Two trends have been underway recently which could potentially shake up a century-long status quo in the diamond mining and production industry. These two catalysts may potentially be huge game changers for the diamond market and cause a once-in-a-lifetime epic bull run in the price of diamonds, perhaps similar to the recent more-than-a-decade-long gold market rally.
However, let me emphasize right from the start that the possible diamond bull market is a purely speculative play based on speculative premises, comparable to a tulip mania or a massive recent gold bull run. These speculative bull markets and bubbles are extremely hard to predict, especially in length and magnitude.
Although diamonds are hard assets, and as such, offer an approximate inflation protection, the future price of diamonds cannot primarily be estimated based on a real fundamental analysis of future cash flow streams, as in the case of a company or a piece of real estate. However, diamonds do share many commonalities with gold and can be an attractive investment alternative to gold for some investors.
Historically, the diamond market is known to be hindered by multiple constraints, such as a strong monopoly of major player De Beers. The market has been mired with low liquidity, large bid-ask spreads and a potential for easy market manipulation and fraud. If a physically backed diamond ETF starts trading on a U.S. stock exchange, we could potentially see a huge sudden inflow of funds from retail and institutional investors into diamonds as a diversification play with a similar investment thesis as investing in gold - a gloom-and-doom protection and partially an inflation-protection investment into hard assets.
Catalysts for tectonic changes in the diamond industry
1. Opening of the diamond market to competition
For the last 100 years, the global diamond cartel was the most successful cartel in history, far more successful than the mighty oil cartel, OPEC. De Beers controlled the diamond market not only through owning most of the resource mines, but later (and more cleverly) by establishing and controlling a purchasing organization and persuading a majority of other, independent diamond miners to sell their rough diamonds production to this De Beers Central Selling Organization (CSO), which then sorted, distributed and marketed the diamonds to cutters, polishers and dealers, in effect controlling the entire chain toward the consumer.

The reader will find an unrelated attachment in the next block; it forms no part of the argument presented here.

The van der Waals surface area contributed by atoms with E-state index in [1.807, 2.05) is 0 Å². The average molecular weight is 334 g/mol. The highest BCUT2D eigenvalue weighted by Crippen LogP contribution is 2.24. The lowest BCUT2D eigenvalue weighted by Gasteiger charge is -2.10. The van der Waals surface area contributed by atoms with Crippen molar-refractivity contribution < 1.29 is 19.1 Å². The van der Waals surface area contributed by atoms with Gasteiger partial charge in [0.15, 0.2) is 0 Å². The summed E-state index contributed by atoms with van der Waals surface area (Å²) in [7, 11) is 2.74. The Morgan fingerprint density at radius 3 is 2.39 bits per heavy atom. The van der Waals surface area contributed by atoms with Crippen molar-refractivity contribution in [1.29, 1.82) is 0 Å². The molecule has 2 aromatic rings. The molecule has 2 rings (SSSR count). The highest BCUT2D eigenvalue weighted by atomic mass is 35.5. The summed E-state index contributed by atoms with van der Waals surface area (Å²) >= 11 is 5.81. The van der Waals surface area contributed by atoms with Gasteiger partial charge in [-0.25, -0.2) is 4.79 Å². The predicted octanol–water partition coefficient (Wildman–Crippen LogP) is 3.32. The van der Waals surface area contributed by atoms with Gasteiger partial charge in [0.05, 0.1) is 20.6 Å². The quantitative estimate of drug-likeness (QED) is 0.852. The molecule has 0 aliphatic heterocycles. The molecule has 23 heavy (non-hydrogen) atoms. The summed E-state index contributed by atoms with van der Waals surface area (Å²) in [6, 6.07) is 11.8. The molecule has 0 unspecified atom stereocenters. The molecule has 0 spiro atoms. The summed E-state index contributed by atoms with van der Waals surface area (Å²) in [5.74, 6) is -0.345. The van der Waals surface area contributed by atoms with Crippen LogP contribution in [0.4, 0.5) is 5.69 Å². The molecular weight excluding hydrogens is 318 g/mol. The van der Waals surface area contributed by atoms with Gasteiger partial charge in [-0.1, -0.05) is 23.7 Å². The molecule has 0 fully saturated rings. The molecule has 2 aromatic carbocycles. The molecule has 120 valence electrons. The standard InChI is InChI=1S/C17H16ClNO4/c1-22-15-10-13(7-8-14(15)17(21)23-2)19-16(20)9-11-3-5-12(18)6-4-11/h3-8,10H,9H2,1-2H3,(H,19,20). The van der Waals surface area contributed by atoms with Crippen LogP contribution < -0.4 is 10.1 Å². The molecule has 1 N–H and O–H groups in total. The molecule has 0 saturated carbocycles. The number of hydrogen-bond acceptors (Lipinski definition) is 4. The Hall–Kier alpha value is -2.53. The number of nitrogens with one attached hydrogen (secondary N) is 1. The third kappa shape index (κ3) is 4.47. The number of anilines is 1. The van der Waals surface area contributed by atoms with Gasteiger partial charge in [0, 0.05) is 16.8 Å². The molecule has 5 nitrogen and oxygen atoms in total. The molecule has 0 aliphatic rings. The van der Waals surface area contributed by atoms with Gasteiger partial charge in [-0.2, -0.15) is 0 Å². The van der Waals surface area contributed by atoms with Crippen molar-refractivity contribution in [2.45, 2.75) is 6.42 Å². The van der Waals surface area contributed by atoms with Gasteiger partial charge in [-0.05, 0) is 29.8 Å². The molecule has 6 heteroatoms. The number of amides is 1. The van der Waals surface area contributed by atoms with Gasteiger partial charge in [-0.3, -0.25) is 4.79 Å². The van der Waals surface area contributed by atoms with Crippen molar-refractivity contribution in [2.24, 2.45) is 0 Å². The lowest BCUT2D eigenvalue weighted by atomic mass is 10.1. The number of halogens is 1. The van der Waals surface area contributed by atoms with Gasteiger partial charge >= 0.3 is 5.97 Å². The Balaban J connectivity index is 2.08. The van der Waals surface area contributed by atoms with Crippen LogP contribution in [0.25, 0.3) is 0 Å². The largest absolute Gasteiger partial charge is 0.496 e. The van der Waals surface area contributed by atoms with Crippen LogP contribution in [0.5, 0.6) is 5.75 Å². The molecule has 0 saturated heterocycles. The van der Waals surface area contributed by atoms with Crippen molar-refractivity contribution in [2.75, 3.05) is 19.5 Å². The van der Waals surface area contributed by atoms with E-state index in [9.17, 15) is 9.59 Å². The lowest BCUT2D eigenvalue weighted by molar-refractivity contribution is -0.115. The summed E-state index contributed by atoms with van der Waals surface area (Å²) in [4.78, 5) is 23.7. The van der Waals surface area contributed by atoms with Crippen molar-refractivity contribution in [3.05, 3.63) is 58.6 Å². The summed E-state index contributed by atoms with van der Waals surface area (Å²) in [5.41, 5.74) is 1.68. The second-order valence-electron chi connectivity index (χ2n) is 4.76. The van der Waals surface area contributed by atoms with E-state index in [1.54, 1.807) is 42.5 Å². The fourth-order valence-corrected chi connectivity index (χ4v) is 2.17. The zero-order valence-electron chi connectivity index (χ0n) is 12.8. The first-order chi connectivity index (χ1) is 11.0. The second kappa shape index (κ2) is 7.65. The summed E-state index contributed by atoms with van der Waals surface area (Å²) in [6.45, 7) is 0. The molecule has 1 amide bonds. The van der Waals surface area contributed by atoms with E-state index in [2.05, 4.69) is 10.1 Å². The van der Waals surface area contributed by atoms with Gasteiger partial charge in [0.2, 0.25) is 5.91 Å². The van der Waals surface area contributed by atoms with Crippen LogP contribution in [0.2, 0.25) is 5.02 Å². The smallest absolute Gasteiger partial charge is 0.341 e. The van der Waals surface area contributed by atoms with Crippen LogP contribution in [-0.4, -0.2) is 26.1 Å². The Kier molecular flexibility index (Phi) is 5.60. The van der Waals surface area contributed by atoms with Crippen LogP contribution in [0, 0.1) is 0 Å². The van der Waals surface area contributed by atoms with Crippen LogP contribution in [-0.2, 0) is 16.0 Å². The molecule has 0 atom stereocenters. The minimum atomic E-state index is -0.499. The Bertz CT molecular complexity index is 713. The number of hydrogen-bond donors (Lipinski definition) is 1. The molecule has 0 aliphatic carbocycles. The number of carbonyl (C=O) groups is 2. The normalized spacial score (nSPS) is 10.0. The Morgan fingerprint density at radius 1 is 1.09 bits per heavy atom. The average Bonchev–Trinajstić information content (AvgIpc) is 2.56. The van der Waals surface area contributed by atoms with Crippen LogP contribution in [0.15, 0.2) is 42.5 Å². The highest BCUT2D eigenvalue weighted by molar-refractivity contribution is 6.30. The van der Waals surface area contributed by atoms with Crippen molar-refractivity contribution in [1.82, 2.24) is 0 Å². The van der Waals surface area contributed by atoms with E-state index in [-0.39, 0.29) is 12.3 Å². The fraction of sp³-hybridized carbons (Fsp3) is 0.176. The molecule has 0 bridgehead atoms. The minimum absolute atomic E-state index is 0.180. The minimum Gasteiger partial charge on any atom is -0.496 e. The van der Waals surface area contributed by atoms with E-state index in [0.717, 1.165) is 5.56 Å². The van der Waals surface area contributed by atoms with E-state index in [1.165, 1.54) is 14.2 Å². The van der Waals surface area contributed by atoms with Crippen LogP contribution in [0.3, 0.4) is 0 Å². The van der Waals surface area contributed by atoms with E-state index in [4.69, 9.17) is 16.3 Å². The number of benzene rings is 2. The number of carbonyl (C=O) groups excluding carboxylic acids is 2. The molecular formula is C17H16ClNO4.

The trend of more competition to De Beers from independent diamond miners, who began bypassing the De Beers purchasing organization, has been under way for at least a decade. However, now is the time when the strongest player, De Beers, already lost its monopoly position. It is still a dominant player, but it is not a hegemon with the majority of the market anymore. It cannot dictate prices so easily, and it cannot completely corner the market by manipulating the reserves its Central Selling Organization offers to the market. There are enough alternative producers with sufficient volume to take its place. The De Beers's market share has been steadily falling to its current 35%.
This stronger competition opens the diamond market to rapid change, to more efficiency and transparency, to lower bid-ask spreads and more liquid markets. This is the enabler. But the true trigger for the potential diamond price bull market is the following recent development.
2. Diamond-based ETFs
Although this is only at the speculation stage, on August 7, 2012, the U.S. patenting organization USPTO granted a patent on a process that classifies Investment Grade Diamonds for commercial trading and financial investments, the prerequisite for diamonds being a publicly traded asset class. As a result, a "Physically Backed Diamond ETF" is currently under U.S. Securities and Exchange Commission registration and is anticipated to be available on the NASDAQ Stock Market by 2014. Companies planning to offer diamond-based ETFs currently include GemShares and IndexIQ.